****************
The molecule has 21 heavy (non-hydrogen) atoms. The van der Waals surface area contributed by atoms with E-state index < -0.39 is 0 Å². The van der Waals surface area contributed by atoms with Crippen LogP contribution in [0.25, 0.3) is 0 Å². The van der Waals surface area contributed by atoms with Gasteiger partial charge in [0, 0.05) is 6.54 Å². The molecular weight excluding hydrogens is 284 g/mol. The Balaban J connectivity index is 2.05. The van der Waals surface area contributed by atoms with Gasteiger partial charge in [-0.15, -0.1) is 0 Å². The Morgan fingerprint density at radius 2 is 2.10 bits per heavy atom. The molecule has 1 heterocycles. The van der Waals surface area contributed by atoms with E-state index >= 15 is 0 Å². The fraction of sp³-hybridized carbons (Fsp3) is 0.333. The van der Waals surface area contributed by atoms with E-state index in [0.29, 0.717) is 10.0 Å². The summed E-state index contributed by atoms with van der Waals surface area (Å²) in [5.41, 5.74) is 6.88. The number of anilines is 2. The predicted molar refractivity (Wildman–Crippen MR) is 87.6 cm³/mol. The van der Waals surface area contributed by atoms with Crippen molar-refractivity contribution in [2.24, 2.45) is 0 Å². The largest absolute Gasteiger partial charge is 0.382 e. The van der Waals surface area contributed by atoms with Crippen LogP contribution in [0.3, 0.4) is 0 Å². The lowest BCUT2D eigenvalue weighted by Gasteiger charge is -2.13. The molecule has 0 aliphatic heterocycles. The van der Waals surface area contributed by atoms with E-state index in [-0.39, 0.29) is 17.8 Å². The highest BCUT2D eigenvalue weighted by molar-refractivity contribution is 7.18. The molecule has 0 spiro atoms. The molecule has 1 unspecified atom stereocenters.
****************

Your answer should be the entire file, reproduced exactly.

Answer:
The molecule has 21 heavy (non-hydrogen) atoms. The van der Waals surface area contributed by atoms with E-state index < -0.39 is 0 Å². The van der Waals surface area contributed by atoms with Crippen LogP contribution in [0.25, 0.3) is 0 Å². The van der Waals surface area contributed by atoms with Gasteiger partial charge in [0, 0.05) is 6.54 Å². The molecular weight excluding hydrogens is 284 g/mol. The Balaban J connectivity index is 2.05. The van der Waals surface area contributed by atoms with Gasteiger partial charge in [-0.15, -0.1) is 0 Å². The Morgan fingerprint density at radius 2 is 2.10 bits per heavy atom. The molecule has 1 heterocycles. The van der Waals surface area contributed by atoms with E-state index >= 15 is 0 Å². The fraction of sp³-hybridized carbons (Fsp3) is 0.333. The van der Waals surface area contributed by atoms with E-state index in [0.29, 0.717) is 10.0 Å². The summed E-state index contributed by atoms with van der Waals surface area (Å²) in [5.41, 5.74) is 6.88. The number of anilines is 2. The predicted molar refractivity (Wildman–Crippen MR) is 87.6 cm³/mol. The van der Waals surface area contributed by atoms with Crippen molar-refractivity contribution in [2.24, 2.45) is 0 Å². The largest absolute Gasteiger partial charge is 0.382 e. The van der Waals surface area contributed by atoms with Crippen LogP contribution in [0.3, 0.4) is 0 Å². The lowest BCUT2D eigenvalue weighted by Gasteiger charge is -2.13. The molecule has 0 aliphatic heterocycles. The van der Waals surface area contributed by atoms with E-state index in [-0.39, 0.29) is 17.8 Å². The highest BCUT2D eigenvalue weighted by molar-refractivity contribution is 7.18. The molecule has 0 spiro atoms. The molecule has 1 unspecified atom stereocenters.